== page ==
Question about SLA & OLA

General discussion on all aspects of the IT Infrastructure Library (ITIL)
Post Reply
User avatar
fafa
Newbie
Newbie
Posts: 1
Joined: Thu Sep 10, 2009 8:00 pm

Fri Sep 11, 2009 11:21 am

I want to ask, is that SLA must be "legally binding" ? on the other hand, OLA is a best efforts agreement ?

Thanks.


User avatar
rpmason
ITIL Expert
ITIL Expert
Posts: 105
Joined: Thu May 24, 2007 8:00 pm
Location: USA

Fri Sep 11, 2009 1:09 pm

By definition, an SLA is not a contract. It is an agreement between IT and the business. Contract or not, if IT doesn't live up to the SLA, there can be repercussions, financial and otherwise.

Whether your SLAs and OLAs are "legally binding" or "best effort" or "impossible to support" depends on what has been negotiated; that is, the content of the agreements.
Ruth Mason
USA
User avatar
Doober
Senior Itiler
Senior Itiler
Posts: 30
Joined: Thu Apr 03, 2008 8:00 pm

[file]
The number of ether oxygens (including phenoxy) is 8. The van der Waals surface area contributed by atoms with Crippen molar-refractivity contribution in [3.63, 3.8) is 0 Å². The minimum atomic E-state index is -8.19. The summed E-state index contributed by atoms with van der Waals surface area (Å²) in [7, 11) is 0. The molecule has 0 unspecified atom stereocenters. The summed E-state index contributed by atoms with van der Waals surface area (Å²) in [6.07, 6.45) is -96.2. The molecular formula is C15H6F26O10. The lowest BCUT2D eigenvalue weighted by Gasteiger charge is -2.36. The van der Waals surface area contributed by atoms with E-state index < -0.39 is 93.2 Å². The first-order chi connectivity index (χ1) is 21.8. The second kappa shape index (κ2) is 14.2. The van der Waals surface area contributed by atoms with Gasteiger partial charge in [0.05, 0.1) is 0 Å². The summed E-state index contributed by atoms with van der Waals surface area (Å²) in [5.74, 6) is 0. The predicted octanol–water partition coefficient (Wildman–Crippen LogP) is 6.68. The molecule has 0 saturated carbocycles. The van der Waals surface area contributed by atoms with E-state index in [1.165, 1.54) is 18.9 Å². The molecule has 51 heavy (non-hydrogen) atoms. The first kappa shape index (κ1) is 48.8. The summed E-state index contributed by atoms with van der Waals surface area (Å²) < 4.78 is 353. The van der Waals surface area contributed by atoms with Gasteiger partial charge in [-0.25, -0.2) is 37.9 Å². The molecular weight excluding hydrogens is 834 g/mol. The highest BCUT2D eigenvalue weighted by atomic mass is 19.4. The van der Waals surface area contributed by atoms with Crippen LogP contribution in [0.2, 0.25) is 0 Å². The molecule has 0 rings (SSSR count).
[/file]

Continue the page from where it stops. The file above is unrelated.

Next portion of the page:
Thu Sep 17, 2009 2:57 pm

Someone correct me if I'm wrong, but OLA's tend to be the structure upon which you can actually build SLAs.

Its no sense agreeing to your customer that new employees can be onboarded in 3 business days unless each team involved in that activity can execute in less time than that.
User avatar
rpmason
ITIL Expert
ITIL Expert
Posts: 105
Joined: Thu May 24, 2007 8:00 pm
Location: USA

Fri Sep 18, 2009 9:35 am

Hi Doober. Long time, no see.

Yes, you should have your OLAs and your UCs set before you finalize an SLA.

For the newbies:
OLA - between IT departments/areas/silos
UC - between IT and the vendor/contractor/bloodsucker
SLA - between IT and the business/customer/the-reason-you-have-a-job

I don't think ITIL has an acronym for the handshakes between ITSM processes, say Change and Incident, but you'll need to consider that, and other things, in your SLA too.
Ruth Mason
USA
User avatar
UKVIKING
ITIL Expert
ITIL Expert
Posts: 3639
Joined: Fri Sep 15, 2006 8:00 pm
Location: London, UK

Fri Sep 18, 2009 9:41 am

I would use OLA between processes and departments equally
John Hardesty
ITSM Manager's Certificate (Red Badge)

Change Management is POWER & CONTROL. /....evil laughter
Post Reply